It's been about a month since I last blogged. I know, it's sad . . . I feel badly, but I haven't had the "urge" to sit down and mull through all of my thoughts/ emotions.
However, now, I feel that it might be an appropriate time to blog.
It has been two years . . . I know that every time we have a diaversary I say this: "Wow, 2 years feels like 20!". I repeat this statement, because it seems the best way to summarize an ocean of thoughts. Yet this time I won't stop here. Let's take a look at why 2 years feels like 20 . . . in pond form. ;)
First of all, diabetes is a disease.
I know right? Pretty obvious. The interesting thing is, it isn't all that obvious. It is easy to begin viewing this autoimmune, chronic disease as a temporary sickness - a sickness that will be gone in a few days, a few weeks, a few months . . . I think that's just one reality that I keep missing: It's not going away.
Internally, I seem to wait for that moment . . . the moment when I wake up- and Type One is gone. When my life is back to simple. When I'm not constantly trying to be a "move ahead". When I'm not dealing with the constant side effects of a disease that easily distorts even the simplest of tasks.
(I could easily expound here, but I'll move on)
Second, diabetes is a constant re-addressing of problems.
Whether the problems are old or new, hard or easy, complex or simple . . . they have become commonplace. Every day we address these same things. Yes, you get better! Yes, you get stronger! Yes, you learn to depend on God rather than yourself! These are essential parts of adapting to this disease, but please understand that doesn't make it easy. Addressing a blood sugar of 50 still makes your heart race. Dealing with a blood sugar of 420 still zaps your mind and body. Working around the clock to compensate for a disease-ridden pancreas still drains your emotions.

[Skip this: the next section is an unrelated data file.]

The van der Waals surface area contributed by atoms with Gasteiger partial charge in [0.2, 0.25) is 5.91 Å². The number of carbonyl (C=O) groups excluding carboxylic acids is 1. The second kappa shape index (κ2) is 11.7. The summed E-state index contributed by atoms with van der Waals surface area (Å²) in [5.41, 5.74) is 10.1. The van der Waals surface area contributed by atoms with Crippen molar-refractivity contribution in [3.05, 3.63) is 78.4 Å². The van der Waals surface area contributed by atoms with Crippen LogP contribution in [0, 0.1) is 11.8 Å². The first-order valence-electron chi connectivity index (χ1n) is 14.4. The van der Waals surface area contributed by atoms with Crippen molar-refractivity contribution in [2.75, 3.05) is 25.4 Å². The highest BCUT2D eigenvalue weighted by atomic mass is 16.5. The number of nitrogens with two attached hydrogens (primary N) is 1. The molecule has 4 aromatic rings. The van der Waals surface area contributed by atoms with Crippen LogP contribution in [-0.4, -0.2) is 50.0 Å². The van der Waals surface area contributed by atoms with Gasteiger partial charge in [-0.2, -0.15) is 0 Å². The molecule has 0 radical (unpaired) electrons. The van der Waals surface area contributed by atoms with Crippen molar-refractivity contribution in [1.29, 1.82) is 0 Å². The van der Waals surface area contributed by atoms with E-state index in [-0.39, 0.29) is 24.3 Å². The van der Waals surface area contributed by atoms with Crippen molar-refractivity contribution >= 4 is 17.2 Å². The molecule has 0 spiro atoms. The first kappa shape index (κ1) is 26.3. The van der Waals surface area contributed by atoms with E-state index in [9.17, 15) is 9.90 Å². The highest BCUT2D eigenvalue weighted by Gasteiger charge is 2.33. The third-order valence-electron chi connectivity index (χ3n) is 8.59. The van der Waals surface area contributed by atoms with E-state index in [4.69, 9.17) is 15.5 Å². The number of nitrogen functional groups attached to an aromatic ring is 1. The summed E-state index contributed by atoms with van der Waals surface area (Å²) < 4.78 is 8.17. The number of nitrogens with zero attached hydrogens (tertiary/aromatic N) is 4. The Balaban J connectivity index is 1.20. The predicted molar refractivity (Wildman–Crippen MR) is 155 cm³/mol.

Finally, it hurts. Another obvious thought, perhaps.
Yet again, there is still more to this simple statement. By "it hurts," I mean this disease wears down. It is an emotionless, careless, painful disease that never gives a break. It doesn't come in spurts. There are no good streaks. I feel this idea is perceived by many to be a fact. Let's stop for a moment and evaluate this statement. In order for a "good streak" to be possible, one would expect less problems. But is that really possible?
To me, this isn't really about a good streak, it's about survival. Though I get to see great blood sugars, that doesn't mean the reality of this disease stops. A blood sugar can drastically change within thirty minutes! Just because a number "looks great" doesn't mean that problems are insignificant. I hope this makes sense: it is so important. Many times I have talked to other families that fight T1D, and many many times they repeat this fact. Maybe the easy explanation is this: blood sugars are not a grading scale; they are a map. Just because this week was a bad week does not mean that next week will be better. There is nothing definite with Type One. It's not that simple .... ever.
So how do I conclude? How do I explain a disease that has completely overturned my family's and millions of other T1D family's lives? How do I sum up two years of adjustment and pain?
I would certainly say this: I don't have all the answers. And frankly, I have yet to meet anyone who does. I don't fully understand why this has to be so painful, but again, I haven't met anyone who does. I don't know what the following years of T1 hold and yet again, I haven't met anyone who does.
So simply here's what I do know. I know that strength is found in the love and support of family and friends. I know that security is held by the only One who understands this disease, and my future: God. And I know that everything will be all right. Yes this wasn't the most "upbeat" post I have written. But it is honest . . . that's just one cool part about writing my thoughts now.
A few months, years, decades from now
I'll look back and reminisce on where I have been...
and where I have gone.